Saskatchewan’s governing party voted unanimously Thursday to pass Bill 88, also known as the Saskatchewan or Sask. First Act.
The Act, introduced last fall, confirms the province’s autonomy and jurisdiction over its natural resources, and puts it on a legal collision course with First Nations, who have inherent rights through treaties to govern themselves and a special relationship to their land and resources.
“How can this government begin to understand or think they know or know better of what First Nations are talking about when it comes to treaty?” said Bobby Cameron, chief of the Federation of Sovereign Indigenous Nations (FSIN), in an interview. “They don’t.”
Cameron said First Nations leaders, elders and community members are concerned about the Act.
Alberta passed similar legislation last December after amending a provision that granted Premier Danielle Smith’s cabinet the power to bypass the legislature and rewrite laws as it saw fit.
The new Sask. First Act “asserts its exclusive legislative jurisdiction under the Constitution of Canada, and in particular, those matters listed in Sections 92 and 92A of the Constitution Act, 1867.”
“First Nations (in Saskatchewan) have always maintained that they did not relinquish, cede nor surrender rights to natural resources at the time of Treaty negotiations,” FSIN added in a statement.
Rather First Nations agreed to open the land for European settlement, sharing only six inches of topsoil or the “depth of a plough” for agricultural purpose.
Cameron said FSIN is considering legal action and even putting up blockades.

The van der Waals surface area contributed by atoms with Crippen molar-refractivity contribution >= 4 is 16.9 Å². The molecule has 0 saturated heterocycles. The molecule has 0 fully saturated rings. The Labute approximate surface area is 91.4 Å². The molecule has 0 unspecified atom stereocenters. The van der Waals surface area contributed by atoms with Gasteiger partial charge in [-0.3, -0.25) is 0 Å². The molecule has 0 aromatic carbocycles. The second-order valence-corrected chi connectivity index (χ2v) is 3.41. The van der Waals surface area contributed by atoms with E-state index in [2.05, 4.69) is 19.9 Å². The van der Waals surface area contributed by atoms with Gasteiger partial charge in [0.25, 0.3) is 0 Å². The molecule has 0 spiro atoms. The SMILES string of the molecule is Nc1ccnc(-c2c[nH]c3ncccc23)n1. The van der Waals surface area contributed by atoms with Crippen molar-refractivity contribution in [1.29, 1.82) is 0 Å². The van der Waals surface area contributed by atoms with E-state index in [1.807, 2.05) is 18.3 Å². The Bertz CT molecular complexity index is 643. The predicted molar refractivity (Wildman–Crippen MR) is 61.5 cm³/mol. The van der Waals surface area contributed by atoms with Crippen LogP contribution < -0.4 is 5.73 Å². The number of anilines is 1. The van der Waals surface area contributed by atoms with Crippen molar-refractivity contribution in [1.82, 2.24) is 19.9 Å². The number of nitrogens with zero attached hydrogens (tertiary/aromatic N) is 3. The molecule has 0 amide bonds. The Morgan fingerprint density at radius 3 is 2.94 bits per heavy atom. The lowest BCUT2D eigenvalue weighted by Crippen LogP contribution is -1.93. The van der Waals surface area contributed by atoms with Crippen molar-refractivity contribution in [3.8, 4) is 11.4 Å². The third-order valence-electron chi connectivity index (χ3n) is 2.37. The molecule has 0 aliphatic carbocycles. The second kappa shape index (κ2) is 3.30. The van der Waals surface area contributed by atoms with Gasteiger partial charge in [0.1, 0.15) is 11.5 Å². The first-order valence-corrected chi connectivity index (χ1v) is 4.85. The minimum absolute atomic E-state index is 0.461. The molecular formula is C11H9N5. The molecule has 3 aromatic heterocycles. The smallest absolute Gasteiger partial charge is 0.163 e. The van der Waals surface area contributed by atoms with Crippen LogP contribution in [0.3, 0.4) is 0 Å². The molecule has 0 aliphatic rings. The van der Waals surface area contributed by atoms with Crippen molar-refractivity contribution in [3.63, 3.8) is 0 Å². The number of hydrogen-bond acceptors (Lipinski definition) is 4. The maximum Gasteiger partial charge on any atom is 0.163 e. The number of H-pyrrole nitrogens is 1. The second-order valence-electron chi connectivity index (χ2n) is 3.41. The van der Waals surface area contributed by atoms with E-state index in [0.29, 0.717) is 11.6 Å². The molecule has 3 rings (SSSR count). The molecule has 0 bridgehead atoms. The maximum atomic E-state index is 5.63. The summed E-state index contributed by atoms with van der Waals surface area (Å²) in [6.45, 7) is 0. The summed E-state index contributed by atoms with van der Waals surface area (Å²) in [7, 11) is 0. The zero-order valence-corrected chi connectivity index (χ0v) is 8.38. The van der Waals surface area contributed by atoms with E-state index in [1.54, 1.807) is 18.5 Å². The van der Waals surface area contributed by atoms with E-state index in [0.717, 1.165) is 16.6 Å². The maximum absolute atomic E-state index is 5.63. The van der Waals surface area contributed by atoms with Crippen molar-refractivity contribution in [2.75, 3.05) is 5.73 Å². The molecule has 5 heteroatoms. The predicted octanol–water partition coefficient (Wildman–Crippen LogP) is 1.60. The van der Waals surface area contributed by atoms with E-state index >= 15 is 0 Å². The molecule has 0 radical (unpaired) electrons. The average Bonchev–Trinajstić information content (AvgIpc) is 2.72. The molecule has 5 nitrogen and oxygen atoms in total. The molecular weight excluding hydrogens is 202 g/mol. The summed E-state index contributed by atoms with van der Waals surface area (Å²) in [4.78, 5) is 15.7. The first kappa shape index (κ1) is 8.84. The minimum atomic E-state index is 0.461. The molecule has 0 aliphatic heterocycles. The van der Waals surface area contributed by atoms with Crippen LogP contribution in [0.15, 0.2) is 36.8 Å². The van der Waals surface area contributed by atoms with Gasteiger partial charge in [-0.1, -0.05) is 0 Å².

“Obviously, we are going to exhaust every avenue politically, legally, technically,” he told APTN News.
“In the end, our First Nations are ready to put up blockades to protect our lands and waters and our resources.”
Michelle LeClair, vice-president of the Métis Nation-Saskatchewan, is also questioning the Act.
“Number 1, we weren’t consulted. Number 2, there was an introduction in the House that First Nations and Métis be able to speak to committee about the constitutionality of the Act, (but) that was denied by committee and denied by the Saskatchewan government.
“So there’s a lot of problems with the Saskatchewan First Act.”
LeClair also feels the Act does not respect Indigenous rights to self-governance.
On Wednesday, the bill was discussed at committee for more than five hours.
Nicole Sarauer, the Opposition justice critic, wanted to have Indigenous leaders who travelled to attend committee participate as witnesses and question Justice Minister Bronwyn Eyre, but that motion was denied by government members on the committee.
“This government’s MO [modus operandi] has been to shut out First Nations and Métis leaders at every step along the way,” Sarauer said in the legislature.